• 5. getting to KNOW EGYPT Not only was it the climax of that trip, it fered several harrowing terrorist attacks, as ting people off, the visible security measures was also the final highlight. That night, in have many countries including the UK, of are a reassuring factor. On my most recent February 1986, security police conscripts course. Yet each time it has bounced back visit, in December, I took a Nile cruise with stormed out of their barracks in Giza, burn- stronger than before. my wife. At night as our luxury ship cruised ing nearby hotels and businesses and clash- Huge investment in its tourist infrastruc- downriver, two security guards manned a ing with the army. Instead of flying to Luxor ture, with the development of classy, new machine gun on the stern. As I photographed the next morning I took refuge at an airport resorts and extensive leisure facilities, has dawn over the Nile from the back of the ship, hotel when the airport was locked down and been matched by slick advertising campaigns they nodded in acknowledgement of my a city-wide curfew was imposed, and I and, just as important, a strong security pres- smiled greeting and happily let me photograph caught a special repatriation flight back to ence in tourist areas. them and the gun the UK the following day. All have helped make Egypt more popu- against the ris- I felt immensely sad, not just for my lar than ever. With prices in eurozone coun- ing sun. You unfortunate timing but also for what I feared tries rocketing because of the weak pound, it can’t even was the end of Egypt’s tourism industry. I offers British tourists even better value for photograph needn’t have worried. The insurrection was money compared to quickly quelled, the capital soon recov- other holiday destina- ered and the tourists returned. In the tions this year. intervening years, Egypt has suf- Far from put- ■ Pyramids at Giza, Cairo Peter Ellegard ■ Karnak Temple, Luxor May/June 2009 The Travel & Leisure Magazine 7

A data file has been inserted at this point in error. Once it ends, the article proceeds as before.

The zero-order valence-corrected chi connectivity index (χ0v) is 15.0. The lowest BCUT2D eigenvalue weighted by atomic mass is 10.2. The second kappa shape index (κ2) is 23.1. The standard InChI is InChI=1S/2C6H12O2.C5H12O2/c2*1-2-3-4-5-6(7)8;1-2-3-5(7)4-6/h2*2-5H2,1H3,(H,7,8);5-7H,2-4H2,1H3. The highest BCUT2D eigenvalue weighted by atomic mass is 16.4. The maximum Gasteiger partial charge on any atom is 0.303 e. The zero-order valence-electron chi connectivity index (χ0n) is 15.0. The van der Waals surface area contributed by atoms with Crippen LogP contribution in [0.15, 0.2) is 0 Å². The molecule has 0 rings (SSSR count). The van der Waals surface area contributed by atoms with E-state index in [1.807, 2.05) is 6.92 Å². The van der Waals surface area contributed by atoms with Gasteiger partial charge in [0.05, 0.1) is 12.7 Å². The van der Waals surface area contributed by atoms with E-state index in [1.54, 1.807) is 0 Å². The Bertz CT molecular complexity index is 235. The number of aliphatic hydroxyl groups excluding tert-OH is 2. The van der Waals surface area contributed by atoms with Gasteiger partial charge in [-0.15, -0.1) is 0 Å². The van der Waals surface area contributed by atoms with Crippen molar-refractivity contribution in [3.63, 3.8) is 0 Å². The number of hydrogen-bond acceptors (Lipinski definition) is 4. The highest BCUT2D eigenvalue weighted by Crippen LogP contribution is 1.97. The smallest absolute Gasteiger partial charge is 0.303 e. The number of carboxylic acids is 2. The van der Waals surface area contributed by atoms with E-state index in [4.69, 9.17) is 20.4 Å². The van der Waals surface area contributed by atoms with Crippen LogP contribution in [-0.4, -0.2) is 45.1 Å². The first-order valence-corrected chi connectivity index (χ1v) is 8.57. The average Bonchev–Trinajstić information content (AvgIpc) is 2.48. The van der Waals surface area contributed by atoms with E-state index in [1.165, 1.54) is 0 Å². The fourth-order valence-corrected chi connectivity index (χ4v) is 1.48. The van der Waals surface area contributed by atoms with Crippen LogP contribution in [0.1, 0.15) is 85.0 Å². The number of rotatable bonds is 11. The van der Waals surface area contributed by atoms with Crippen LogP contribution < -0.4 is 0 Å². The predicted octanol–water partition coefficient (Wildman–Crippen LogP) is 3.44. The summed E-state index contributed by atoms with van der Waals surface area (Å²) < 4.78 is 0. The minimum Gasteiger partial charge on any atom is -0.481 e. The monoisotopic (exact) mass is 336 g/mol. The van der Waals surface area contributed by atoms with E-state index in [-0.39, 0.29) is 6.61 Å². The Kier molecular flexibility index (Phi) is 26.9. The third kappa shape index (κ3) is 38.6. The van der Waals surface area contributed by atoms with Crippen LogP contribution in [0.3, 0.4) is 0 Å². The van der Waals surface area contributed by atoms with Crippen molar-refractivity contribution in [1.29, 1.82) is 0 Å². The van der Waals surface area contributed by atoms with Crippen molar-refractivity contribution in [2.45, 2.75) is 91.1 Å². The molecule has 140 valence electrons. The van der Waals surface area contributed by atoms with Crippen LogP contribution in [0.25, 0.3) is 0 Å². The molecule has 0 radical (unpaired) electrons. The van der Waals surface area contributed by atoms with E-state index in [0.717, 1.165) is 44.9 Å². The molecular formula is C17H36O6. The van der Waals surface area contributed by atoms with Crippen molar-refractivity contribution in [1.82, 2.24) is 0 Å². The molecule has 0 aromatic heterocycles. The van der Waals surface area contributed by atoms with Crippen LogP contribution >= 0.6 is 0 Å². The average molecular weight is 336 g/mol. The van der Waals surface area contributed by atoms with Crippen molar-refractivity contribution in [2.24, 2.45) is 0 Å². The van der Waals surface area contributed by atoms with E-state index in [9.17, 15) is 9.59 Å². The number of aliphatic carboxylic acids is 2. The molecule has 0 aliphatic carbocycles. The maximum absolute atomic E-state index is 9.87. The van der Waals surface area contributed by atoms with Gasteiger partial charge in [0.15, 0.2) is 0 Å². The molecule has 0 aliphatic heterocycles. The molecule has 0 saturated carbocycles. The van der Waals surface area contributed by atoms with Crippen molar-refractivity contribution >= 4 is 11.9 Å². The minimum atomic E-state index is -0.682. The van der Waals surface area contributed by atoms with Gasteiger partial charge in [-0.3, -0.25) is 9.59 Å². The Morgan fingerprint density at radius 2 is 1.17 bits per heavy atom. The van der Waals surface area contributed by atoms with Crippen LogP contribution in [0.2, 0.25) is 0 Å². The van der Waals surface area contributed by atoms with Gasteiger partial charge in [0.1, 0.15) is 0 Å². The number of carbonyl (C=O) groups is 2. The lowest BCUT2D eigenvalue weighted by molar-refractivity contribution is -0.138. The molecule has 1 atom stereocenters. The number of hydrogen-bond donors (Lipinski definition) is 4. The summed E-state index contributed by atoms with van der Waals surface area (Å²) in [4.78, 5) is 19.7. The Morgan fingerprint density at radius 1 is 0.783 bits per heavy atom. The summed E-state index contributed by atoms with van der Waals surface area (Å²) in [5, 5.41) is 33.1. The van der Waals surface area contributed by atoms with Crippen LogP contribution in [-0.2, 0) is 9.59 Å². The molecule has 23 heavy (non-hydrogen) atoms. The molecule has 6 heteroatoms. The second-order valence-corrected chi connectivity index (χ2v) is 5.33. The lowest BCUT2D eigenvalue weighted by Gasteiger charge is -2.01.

• 6. ■ The Temple of Philae at Aswan Did you know? Starwood Resorts and Hotels Photos: Egyptian State Tourist Authority ● The first pyramids were built in 2650 BC. ● Cleopatra was born in Egypt in 69 BC. ● Tutankhamun’s tomb was discovered by Howard Carter in 1922. ■ Hot tub at the Sheraton Soma Bay ● The Nile flows for 915 miles through Egypt. ● About 96% of Egypt is desert Pars and spas Egypt Tourist Authority ● Flights from London take 4.5 hours to Cairo and 5.5 hours to Red Sea resorts. Egypt may seem an unlikely golf ■ Left: Tutankhamun’s mask, the Egyptian museum destination, but its three original, century-old clubs have been augmented by another 14 new facilities, taking the policemen without risk of arrest now in London. beaches carpeting both the Red Sea and total to 17 across Egypt. One security measure which had been an Mediterranean coasts; and the crystal clear You can tee off on courses in beach irritation to visitors had just been relaxed waters of the Red Sea, rich in marine life. All resorts from the Mediterranean coast prior to our visit. For the past 11 years, make a visit to Egypt not just a magical his- to the Red Sea and from Cairo to coaches travelling between Red Sea resorts tory tour, but a holiday like you will experi- Luxor, site of ancient pharaonic capital and Luxor had had to travel in armed con- ence nowhere else. Thebes. You can even play in the voys, following the 1997 attack at the Temple It has certainly made its mark on me. shadow of the pyramids at Giza, on the of Hatshepsut in which 63 tourists were These are some of the country’s key historic nine-hole course at the Mena killed. That often led to long journey times sights: House Oberoi. as vehicles had to wait at convoy points and A number of resorts have courses travel in line, and it also resulted in massive Cairo with luxury spa hotels alongside or queues at key attractions as busloads dis- Bisected by the Nile, Egypt’s frenetic capital nearby, so golfers can play while non- gorged at the same time. is a city where the modern world collides playing partners can pamper themselves We made the minibus journey from Red Sea with that of the country’s ancient past. Roads and enjoy the other leisure facilities. tourist resort Madinat Makadi to Luxor to join and buildings have crept almost to the foun- Among them are Soma Bay, El Gouna, our cruise in a comfortable four hours, and we dations of the Sphinx and the iconic pyra- Stella di Mare Golf Resort, at Ain could stop when we wanted and go at the speed mids at Giza. Yet behind them the desert Soukhna, and Egypt’s newest course at our driver wanted – radar traps permitting. stretches out as far as the eye can see. A day Madinat Makadi Golf Resort, which Since my first, eventful visit to Egypt, I visit should be augmented with a return at opened in late 2008. have returned a number of times and seen night to watch the atmospheric Sound and Other Red Sea resorts with courses much of the country, both on land and below Light Show. are Taba Heights, Sharm el Sheikh and the sea. Ever since I was a child, it had Due to be replaced by a modern building Hurghada, while Porto Marina is a new always held great fascination for me. Few at Giza in the near future, the Egyptian addition on the Mediterranean coast. All countries make my spine tingle and get the Museum holds some of ancient Egypt’s have a choice of nearby hotels. pulse racing in anticipation and excitement greatest artefacts, the highlight being as Egypt does, when I visit. Tutankhamun’s treasures. However, give The great monuments the ancient yourself more than the 15 minutes I had on Egyptians and later civilisations left behind; my first visit there as it has much else from the tombs of the pharaohs with their wonder- the pharaonic era to wonder at, including the fully-decorated walls; vast expanses of desert Mummy Room. with their lush, hidden oases; stark moun- The imposing 12th century Citadel Jaz Hotels, Resorts & Cruises tains which glow pink at sunset; the hustle fortress was built by Saladin and looks out and bustle of Cairo, modern and old; time- across Cairo’s UNESCO World Heritage-list- warp towns and villages which line the ver- ed Islamic Quarter. At night the narrow ■ Madinat Makadi Golf Resort dant Nile Valley, their markets a jumble of streets of the quarter’s Khan el Khalili bazaar sights, sounds and smells; glorious sandy come alive to raucous bartering and the cries 8 The Tr & Lei ur M agazi avel s e ne M ay/ une 2009 J